By Albert Van SantVoort. Source: BIV.
Changing the way established industries operate is no easy feat, especially when those industries are as bound by long established conventions as retail and venture capitalism.
While there has traditionally been little crossover between the two sectors, Manica Gautam and Brooke Harley knew there was an opportunity to explore new ways to combine the two sectors, and in the process bring a fresh perspective to the old boys club of venture capitalism.
Harley, the former director of business development at lululemon athletica (nasdaq:LULU), and Gautam, a former director at private equity firm Onex (tsX:ocX), decided to bring their retail experience and networks to the investment world by creating Campfire Capital, a retail-focused venture capital firm.
The firm is the first of its kind in British Columbia and the second in Canada.
By introducing industry knowledge to venture capitalism as the foundation of their firm, the principals aim to change the way venture capitalism functions.
“Campfire Capital is structured differently than what’s out there,” Harley said. “We bring a combination of the best in class from finance, best in class from the industry and the best in class from tech and we put all those networks and expertise into one fund. We think that’s the future of venture capitalism.
“What i think is missing is really infusing industry expertise,” she added. “I think in the future you are going to see funds come out that are led by industry professionals matched with some of the best in finance, and that’s what we are.”
Gautam and Harley said that traditionally, most of the expertise within venture capitalism comes from the financial and technology sectors.
While they acknowledge the importance of that financial knowledge, they stress that knowing the intricacies of products, customers and the industry as a whole gives their firm – whose backers are cur- rent and former executives of lululemon and other household-brand companies such as Starbucks (nasdaq:sbUX) and Nike – an investment edge.
Campfire Capital, its founders said, does things differently than other firms. Where other startups and first-time funds may have four to five investors for a $30 million fund, campfire capital has 82.
Other firms tend to choose fewer investors to ease the learning curve and make the investor relationship more manageable. Campfire Capital, however, views its investors as a resource that needs to be cultivated, bringing outside expertise and previously untapped networks into the fold, Gautam said.
“When we speak to other venture capital firms and we tell them that we have 82 investors, their jaws drop and they’re like, ‘Oh my god, that must be a nightmare,’” Gautam said. “And it’s not. It’s great because many of those 82 investors come from industry and so they can actually really add value to our portfolio.”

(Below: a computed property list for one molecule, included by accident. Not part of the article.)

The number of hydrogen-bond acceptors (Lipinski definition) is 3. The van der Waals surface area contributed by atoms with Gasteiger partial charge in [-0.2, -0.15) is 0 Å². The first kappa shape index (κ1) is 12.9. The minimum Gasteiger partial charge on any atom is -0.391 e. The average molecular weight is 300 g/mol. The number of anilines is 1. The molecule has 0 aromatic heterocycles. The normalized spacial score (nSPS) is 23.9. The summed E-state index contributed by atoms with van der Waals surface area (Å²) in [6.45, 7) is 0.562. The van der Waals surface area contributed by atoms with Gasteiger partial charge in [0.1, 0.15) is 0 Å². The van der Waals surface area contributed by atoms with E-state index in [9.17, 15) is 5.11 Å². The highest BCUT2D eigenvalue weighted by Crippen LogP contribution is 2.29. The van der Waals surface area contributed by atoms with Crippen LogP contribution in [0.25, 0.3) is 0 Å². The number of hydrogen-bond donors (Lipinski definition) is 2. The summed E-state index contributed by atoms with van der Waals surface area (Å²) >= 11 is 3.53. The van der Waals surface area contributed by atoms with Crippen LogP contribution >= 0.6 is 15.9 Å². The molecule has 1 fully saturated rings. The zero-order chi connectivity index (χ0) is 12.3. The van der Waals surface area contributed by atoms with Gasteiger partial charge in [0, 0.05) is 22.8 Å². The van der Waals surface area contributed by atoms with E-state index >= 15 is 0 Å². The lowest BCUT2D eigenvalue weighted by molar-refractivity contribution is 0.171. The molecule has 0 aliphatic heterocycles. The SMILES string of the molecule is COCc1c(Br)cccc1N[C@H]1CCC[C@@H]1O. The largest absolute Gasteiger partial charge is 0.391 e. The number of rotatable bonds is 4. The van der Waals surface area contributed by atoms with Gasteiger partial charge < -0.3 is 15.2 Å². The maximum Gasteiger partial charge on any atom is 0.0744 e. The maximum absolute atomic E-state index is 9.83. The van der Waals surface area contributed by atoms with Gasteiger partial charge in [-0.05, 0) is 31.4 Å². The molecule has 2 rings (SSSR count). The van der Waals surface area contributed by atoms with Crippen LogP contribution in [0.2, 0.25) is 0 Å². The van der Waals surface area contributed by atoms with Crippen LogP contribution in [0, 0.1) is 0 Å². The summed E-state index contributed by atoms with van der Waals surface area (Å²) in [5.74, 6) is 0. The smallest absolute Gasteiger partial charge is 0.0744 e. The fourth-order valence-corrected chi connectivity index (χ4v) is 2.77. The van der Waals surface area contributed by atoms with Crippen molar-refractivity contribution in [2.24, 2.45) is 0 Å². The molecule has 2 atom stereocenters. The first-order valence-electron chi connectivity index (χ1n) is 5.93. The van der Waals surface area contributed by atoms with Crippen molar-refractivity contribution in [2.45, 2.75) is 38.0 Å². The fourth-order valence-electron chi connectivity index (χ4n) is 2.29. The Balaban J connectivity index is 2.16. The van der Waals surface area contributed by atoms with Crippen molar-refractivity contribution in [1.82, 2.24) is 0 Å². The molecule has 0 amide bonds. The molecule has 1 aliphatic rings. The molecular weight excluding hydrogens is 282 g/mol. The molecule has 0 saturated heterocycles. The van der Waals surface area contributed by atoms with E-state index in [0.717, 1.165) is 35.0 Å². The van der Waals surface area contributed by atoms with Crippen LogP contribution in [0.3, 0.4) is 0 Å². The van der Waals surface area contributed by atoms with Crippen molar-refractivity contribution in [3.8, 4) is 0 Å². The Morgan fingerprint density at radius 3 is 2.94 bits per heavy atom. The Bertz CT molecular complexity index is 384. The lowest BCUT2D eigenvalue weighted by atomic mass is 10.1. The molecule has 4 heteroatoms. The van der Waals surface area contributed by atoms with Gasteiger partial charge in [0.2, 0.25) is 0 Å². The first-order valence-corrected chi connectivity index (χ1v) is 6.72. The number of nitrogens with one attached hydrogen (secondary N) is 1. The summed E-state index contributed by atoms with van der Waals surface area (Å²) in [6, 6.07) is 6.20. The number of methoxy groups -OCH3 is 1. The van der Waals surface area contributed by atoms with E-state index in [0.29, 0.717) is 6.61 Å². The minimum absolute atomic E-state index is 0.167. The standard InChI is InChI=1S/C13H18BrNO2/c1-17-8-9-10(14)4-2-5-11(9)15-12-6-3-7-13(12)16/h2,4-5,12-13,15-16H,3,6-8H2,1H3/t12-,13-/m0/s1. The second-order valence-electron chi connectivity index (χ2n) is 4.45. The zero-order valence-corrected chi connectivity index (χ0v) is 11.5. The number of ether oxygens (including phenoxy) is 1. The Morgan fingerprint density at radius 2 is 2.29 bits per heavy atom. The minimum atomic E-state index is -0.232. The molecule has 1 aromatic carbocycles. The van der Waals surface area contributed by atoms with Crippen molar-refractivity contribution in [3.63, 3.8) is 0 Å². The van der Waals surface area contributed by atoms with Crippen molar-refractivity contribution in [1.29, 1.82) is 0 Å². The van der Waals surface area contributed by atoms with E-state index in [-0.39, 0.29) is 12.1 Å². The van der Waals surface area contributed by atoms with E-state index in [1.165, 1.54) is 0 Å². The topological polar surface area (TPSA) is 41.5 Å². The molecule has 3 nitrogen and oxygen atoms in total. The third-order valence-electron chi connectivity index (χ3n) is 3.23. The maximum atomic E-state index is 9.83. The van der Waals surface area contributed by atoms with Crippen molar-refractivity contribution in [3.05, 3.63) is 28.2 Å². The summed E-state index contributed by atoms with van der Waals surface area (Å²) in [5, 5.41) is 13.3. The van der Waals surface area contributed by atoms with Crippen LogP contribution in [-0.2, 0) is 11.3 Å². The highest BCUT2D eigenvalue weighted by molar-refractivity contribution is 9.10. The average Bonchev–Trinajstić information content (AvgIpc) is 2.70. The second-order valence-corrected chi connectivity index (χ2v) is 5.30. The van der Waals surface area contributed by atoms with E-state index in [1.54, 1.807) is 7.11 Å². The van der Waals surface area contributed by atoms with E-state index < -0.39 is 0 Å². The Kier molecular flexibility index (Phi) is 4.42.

Gautam and Harley are also changing the way venture capital firms obtain investors. Typically, Harley said, a venture capital firm will try to find the biggest brandname investors with the deepest pockets who are willing to write the largest cheques.
While major-player investors are needed to be successful, Campfire Capital views all its investors as an asset. It’s hard not to see Gautam’s and Harley’s retail experience shine through in this strategy, as they treat their investors database like a company’s valued customer list.
Being two women in a male- dominated field, Gautam and Harley greatly value diversity in the workplace and the variety of ideas that comes with it. Having people from different genders, ages and backgrounds gives the company a large pool of knowledge and perspective to pull from. Diversity in expertise is also important for the firm in order to provide its signature industry knowledge.
Being a first-time fund in a competitive industry means that finding investors can sometimes be challenging. Gautam and Harley make a selling point of their networks and expertise when trying to raise new funds.
Even with this obstacle, Campfire Capital is still far outperforming its U.S. competitors. According to Harley, similar industry funds in the U.S. like Forerunner Ventures had first- time funds valued at about $8 million to $13 million, a total that is dwarfed by Campfire Capital’s $30 million fund.
Harley said Campfire Capital’s mission, structure and knowledge also gives the firm greater negotiating power when it comes to determining valuations and getting positions on boards of directors. While many wouldn’t expect a first-time fund to have significant leverage, Harley was not surprised.
“We have been able to gain incredible negotiating leverage when it comes to valuation and getting board seats,” she said. “But I knew that we would, because there’s no one out there like us, with the level and expertise we have rolled all into one place.” According to Gautam and Harley, venture capitalism hasn’t been more broadly embraced by retail because of the competitive nature and secrecy that surrounds the industry. Harley said that she and Gautam had to explain what venture capital investing was to some retail industry leaders because the concept was so new to the sector.
“Ours is a fund that’s by the industry, for the industry, and it will absolutely set us apart,” she said.